In 2014 comes Lune l’envers (Dargaud; Dark Side of the Moon, Europe Comics, 2017), 54 color pages with a sheen of old-fashioned science fiction behind which rumble the artist’s virtuosity but also his anxieties. By all evidence, Blutch opened with So Long, Silver Screen a creative cycle where his conformity of the form hides a darker kind of disguised autobiography. In Dark Side of the Moon, Blutch goes on a symbolic reconquest of his lost innocence, worn away by the years spent practicing his art, with a good dose of humor and even more humility. That is why his drawings, imbued with such incredible strength, dedicate themselves to masking his virtuosity behind various references. But the reader mustn’t be fooled: even bent under the weight of his guilt and legacy, Blutch remains by far the most inspired and demanding artist of his generation.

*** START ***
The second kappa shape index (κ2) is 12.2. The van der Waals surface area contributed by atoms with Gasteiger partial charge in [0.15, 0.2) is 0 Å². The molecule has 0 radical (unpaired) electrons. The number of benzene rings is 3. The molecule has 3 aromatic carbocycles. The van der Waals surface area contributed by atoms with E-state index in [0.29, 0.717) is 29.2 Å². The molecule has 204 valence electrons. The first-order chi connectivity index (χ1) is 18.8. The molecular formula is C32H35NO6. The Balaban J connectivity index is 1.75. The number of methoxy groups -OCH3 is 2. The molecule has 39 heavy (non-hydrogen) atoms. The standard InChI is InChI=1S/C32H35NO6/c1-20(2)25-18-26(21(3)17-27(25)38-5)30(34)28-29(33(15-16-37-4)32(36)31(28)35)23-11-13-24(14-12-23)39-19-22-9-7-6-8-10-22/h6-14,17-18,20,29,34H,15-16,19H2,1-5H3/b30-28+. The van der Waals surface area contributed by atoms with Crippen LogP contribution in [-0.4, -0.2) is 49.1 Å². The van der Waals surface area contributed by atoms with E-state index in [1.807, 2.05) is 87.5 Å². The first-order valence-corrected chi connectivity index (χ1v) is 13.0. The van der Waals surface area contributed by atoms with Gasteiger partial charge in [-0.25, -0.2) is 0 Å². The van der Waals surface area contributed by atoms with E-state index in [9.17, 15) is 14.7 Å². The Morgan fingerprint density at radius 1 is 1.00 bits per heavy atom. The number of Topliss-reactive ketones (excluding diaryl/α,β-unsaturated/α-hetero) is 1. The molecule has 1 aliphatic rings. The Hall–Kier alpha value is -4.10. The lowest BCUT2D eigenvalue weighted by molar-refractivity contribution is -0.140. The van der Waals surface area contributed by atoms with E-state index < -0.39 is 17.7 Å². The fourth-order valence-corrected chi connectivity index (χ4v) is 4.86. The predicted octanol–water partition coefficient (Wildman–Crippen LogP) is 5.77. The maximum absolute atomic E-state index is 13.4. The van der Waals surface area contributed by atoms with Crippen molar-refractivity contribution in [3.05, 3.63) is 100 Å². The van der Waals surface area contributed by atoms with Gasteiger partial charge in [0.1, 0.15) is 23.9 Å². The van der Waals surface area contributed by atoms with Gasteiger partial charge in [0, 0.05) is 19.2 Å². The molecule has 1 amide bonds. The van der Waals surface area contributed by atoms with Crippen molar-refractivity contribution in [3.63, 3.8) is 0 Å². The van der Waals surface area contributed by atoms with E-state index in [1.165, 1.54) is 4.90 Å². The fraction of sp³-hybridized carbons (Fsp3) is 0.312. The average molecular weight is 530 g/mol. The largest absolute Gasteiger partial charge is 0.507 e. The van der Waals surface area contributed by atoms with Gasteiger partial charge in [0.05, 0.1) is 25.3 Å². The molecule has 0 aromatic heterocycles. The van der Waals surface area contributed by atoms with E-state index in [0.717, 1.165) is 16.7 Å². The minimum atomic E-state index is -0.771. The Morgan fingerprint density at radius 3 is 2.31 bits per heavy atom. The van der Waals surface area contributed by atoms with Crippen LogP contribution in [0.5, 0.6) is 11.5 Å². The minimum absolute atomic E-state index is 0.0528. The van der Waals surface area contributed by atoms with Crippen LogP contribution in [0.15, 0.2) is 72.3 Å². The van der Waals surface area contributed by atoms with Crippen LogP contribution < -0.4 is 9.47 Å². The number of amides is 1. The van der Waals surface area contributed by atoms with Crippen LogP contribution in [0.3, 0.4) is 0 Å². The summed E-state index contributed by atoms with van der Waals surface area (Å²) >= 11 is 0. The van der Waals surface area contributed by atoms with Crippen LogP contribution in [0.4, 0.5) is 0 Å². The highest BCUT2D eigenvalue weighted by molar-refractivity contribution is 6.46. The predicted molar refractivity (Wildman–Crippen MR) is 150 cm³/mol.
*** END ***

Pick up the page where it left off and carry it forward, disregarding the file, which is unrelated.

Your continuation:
Today, Blutch is working on two new projects in parallel, each of them delving deeper than ever into the conventionalism of Franco-Belgian comics in the post-war period, in an effort to further warp it. The first project is a new episode of Tif et Tondu which is being written by Blutch’s brother, for whom it will be his first comic. The second project is a bit more particular, with Blutch taking up cult favorites from his childhood and reworking them in his own way, changing their framing, composition, and text. Once more, the artist’s creations will thus be driven by post-modernism, again in the form of a disguised autobiography.

From Forest to Mœbius, from Hergé to Franquin, from Resnais to Burt Lancaster, and even Sun-ra or Miles Davis, the creative figureheads we glimpse are more imposing than ever, but that is perhaps the price to pay for a brazen talent such as that gifted to Blutch by the muses.


By Stéphane Beaujean, Artistic Director of the Angoulême International Comics Festival

Cover image from So Long, Silver Screen © Blutch (Dargaud 2011, PictureBox 2013, Europe Comics 2017)